Helmke Sartorius von Bach | Jul 1, 2020 | 0
Satellite TV: still the best value-for-money family entertainment
By Lelanie Basson
Namibians are facing tough financial times. Recently, tax operators in Windhoek attempted to bring the city to a standstill as they clamoured for a whopping 20% price increase; the Electricity Control Board granted NamPower a 5% electricity tariff hike; and the cost of the government’s New Era Newspaper abruptly rose from N$3 to N$5 per edition.
On the lighter side of life, the cost of entertainment has also soared. Watching a blockbuster movie in Windhoek, without buying any refreshments to enjoy with it, comes in at around N$150 per ticket.
A package for every pocket
While some Namibians quietly bemoan the increase in monthly premiums for pay-tv services, satellite TV still compares favourably to other luxury entertainment options. These price increases are necessary to cover the escalating costs of satellites; technology and network upgrades; channel costs and other operational costs, all of which enhance the overall satellite TV viewing experience
Higher premiums also ensure better programming. Take DStv, for instance. In recent years the pay-tv service provider has broadened its offerings, and today provides a smorgasbord of entertainment sports, news and reality TV programming.
To ensure affordability for as many consumers as possible, service providers aim to offer different programming packages to suit every pocket. DStv’s Premium package, for example, provides customers with access to 188 TV channels and 68 audio channels for N$809, while its DStv Access package features 102 satellite TV channels and 69 audio channels for N$120 per month.
Digital Terrestrial Television (DTT) is multifaceted process with major benefits and impacts on production, reception and transmission – offering television viewers more channels, improved picture quality, better reception and sound, electronic television guides, enhanced parental control features and interactive service. Digital television also reduces costs for both broadcasters and television viewers.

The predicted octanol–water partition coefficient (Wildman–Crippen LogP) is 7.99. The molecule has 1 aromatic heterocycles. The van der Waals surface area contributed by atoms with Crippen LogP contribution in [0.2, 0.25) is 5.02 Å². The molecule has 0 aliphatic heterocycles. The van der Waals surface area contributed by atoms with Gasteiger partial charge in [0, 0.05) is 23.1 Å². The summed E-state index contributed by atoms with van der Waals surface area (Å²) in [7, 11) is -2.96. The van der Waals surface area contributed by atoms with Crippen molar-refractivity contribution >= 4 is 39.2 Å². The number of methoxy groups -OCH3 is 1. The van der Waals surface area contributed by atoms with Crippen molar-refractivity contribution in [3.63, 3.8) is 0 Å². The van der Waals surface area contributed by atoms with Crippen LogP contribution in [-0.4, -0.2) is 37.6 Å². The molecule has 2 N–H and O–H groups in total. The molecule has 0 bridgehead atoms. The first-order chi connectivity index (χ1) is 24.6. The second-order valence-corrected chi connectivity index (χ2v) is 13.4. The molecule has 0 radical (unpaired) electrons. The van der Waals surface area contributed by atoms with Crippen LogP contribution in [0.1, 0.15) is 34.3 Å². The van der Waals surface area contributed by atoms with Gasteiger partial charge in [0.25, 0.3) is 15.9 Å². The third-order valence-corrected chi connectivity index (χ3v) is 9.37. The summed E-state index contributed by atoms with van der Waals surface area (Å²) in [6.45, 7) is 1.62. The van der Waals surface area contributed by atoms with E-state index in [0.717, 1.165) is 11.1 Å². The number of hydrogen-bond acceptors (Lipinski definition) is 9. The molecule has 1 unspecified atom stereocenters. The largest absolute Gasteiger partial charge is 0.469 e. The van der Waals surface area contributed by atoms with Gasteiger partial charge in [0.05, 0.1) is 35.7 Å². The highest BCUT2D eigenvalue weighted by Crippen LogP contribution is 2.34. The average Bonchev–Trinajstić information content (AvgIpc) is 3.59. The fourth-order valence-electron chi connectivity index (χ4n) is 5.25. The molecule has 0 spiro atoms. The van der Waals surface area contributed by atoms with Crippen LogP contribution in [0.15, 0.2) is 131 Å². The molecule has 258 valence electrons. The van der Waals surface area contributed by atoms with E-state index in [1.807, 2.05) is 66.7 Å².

On the DTT spectrum, this flexible affordability is demonstrated through MultiChoice’s GOtv offering which was first introduced to Namibians in 2012. Currently, GOtv provides four packages ranging from N$30 for 15 channels to N$190 for 42 channels.
The internet continues to disrupt business models across many industries. As increasing numbers of consumers connect to the web, so additional entertainment services are emerging, transforming the way in which we watch TV. Recently, over the top TV (OTT) entered the market. OTT streaming content providers sell audio, video and other media services directly to consumers.
While the nature of these entertainment offerings is similar to that of satellite TV where some series and movies are concerned, the range of services offered by these providers remains quite limited. Global sporting events, news channels and local productions are excluded from OTT services. This is further compounded by a lack of suitable internet speed in Namibia, expensive data charges and insufficient customer support facilities, particularly in local languages.
Recognising the need to remain competitive, some satellite TV providers have begun offering OTT services as well. MultiChoice has combined both international content with specialised local content to tablets. Incidentally, this service also includes access to two NBC TV channels.